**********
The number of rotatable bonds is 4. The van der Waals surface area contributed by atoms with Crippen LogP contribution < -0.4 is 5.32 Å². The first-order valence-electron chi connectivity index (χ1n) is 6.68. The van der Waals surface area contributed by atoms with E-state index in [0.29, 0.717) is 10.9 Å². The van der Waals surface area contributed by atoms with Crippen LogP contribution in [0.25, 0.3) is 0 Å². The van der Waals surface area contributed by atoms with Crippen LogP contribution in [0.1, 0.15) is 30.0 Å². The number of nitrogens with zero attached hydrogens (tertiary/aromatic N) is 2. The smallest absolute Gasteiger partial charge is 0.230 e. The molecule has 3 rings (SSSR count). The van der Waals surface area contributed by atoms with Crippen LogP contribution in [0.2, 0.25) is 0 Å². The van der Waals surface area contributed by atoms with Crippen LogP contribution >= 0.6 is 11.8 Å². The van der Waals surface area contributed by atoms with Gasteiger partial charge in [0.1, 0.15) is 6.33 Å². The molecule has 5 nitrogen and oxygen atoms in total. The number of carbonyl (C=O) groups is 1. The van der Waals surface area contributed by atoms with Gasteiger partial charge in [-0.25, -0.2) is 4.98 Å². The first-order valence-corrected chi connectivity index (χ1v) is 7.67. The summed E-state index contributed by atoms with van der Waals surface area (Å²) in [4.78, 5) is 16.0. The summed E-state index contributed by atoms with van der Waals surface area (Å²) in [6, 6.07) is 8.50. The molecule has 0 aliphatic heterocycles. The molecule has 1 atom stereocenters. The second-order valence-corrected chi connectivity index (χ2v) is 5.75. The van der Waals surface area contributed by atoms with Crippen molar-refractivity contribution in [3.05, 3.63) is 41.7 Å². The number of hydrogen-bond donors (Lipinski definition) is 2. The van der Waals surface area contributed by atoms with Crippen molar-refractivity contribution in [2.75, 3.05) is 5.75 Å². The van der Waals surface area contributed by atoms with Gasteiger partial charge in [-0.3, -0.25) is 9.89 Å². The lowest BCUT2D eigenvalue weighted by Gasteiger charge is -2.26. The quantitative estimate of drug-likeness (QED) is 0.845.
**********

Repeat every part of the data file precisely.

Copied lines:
The number of rotatable bonds is 4. The van der Waals surface area contributed by atoms with Crippen LogP contribution < -0.4 is 5.32 Å². The first-order valence-electron chi connectivity index (χ1n) is 6.68. The van der Waals surface area contributed by atoms with E-state index in [0.29, 0.717) is 10.9 Å². The van der Waals surface area contributed by atoms with Crippen LogP contribution in [0.25, 0.3) is 0 Å². The van der Waals surface area contributed by atoms with Crippen LogP contribution in [0.1, 0.15) is 30.0 Å². The number of nitrogens with zero attached hydrogens (tertiary/aromatic N) is 2. The smallest absolute Gasteiger partial charge is 0.230 e. The molecule has 3 rings (SSSR count). The van der Waals surface area contributed by atoms with Crippen LogP contribution in [0.2, 0.25) is 0 Å². The van der Waals surface area contributed by atoms with Crippen LogP contribution >= 0.6 is 11.8 Å². The van der Waals surface area contributed by atoms with Gasteiger partial charge in [0.1, 0.15) is 6.33 Å². The molecule has 5 nitrogen and oxygen atoms in total. The number of carbonyl (C=O) groups is 1. The van der Waals surface area contributed by atoms with Gasteiger partial charge in [-0.25, -0.2) is 4.98 Å². The first-order valence-corrected chi connectivity index (χ1v) is 7.67. The summed E-state index contributed by atoms with van der Waals surface area (Å²) in [4.78, 5) is 16.0. The summed E-state index contributed by atoms with van der Waals surface area (Å²) in [6, 6.07) is 8.50. The molecule has 0 aliphatic heterocycles. The molecule has 1 atom stereocenters. The second-order valence-corrected chi connectivity index (χ2v) is 5.75. The van der Waals surface area contributed by atoms with Crippen molar-refractivity contribution in [3.05, 3.63) is 41.7 Å². The number of hydrogen-bond donors (Lipinski definition) is 2. The van der Waals surface area contributed by atoms with Crippen molar-refractivity contribution in [2.75, 3.05) is 5.75 Å². The van der Waals surface area contributed by atoms with Gasteiger partial charge in [-0.3, -0.25) is 9.89 Å². The lowest BCUT2D eigenvalue weighted by Gasteiger charge is -2.26. The quantitative estimate of drug-likeness (QED) is 0.845.